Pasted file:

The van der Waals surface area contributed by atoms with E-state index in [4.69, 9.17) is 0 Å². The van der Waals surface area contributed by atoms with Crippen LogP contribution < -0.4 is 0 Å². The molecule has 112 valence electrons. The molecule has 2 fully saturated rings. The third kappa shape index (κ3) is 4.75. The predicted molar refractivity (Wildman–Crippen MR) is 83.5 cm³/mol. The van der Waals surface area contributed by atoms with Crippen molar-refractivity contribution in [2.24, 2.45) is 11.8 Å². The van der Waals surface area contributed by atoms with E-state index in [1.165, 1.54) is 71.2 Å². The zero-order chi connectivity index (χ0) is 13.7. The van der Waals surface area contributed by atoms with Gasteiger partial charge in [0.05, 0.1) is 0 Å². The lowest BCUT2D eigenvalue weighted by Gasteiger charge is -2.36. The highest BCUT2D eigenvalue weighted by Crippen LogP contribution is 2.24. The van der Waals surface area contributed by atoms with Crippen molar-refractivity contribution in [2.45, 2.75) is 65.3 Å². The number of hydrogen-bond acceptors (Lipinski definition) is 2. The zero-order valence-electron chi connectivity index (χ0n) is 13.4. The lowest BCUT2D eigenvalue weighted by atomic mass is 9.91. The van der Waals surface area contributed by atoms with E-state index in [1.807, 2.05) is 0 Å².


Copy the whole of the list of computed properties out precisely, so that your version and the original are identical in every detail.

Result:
The van der Waals surface area contributed by atoms with E-state index in [4.69, 9.17) is 0 Å². The van der Waals surface area contributed by atoms with Crippen LogP contribution < -0.4 is 0 Å². The molecule has 112 valence electrons. The molecule has 2 fully saturated rings. The third kappa shape index (κ3) is 4.75. The predicted molar refractivity (Wildman–Crippen MR) is 83.5 cm³/mol. The van der Waals surface area contributed by atoms with Crippen molar-refractivity contribution in [2.24, 2.45) is 11.8 Å². The van der Waals surface area contributed by atoms with E-state index in [1.165, 1.54) is 71.2 Å². The zero-order chi connectivity index (χ0) is 13.7. The van der Waals surface area contributed by atoms with Gasteiger partial charge in [0.05, 0.1) is 0 Å². The lowest BCUT2D eigenvalue weighted by Gasteiger charge is -2.36. The highest BCUT2D eigenvalue weighted by Crippen LogP contribution is 2.24. The van der Waals surface area contributed by atoms with Crippen molar-refractivity contribution in [2.45, 2.75) is 65.3 Å². The number of hydrogen-bond acceptors (Lipinski definition) is 2. The zero-order valence-electron chi connectivity index (χ0n) is 13.4. The lowest BCUT2D eigenvalue weighted by atomic mass is 9.91. The van der Waals surface area contributed by atoms with E-state index in [1.807, 2.05) is 0 Å².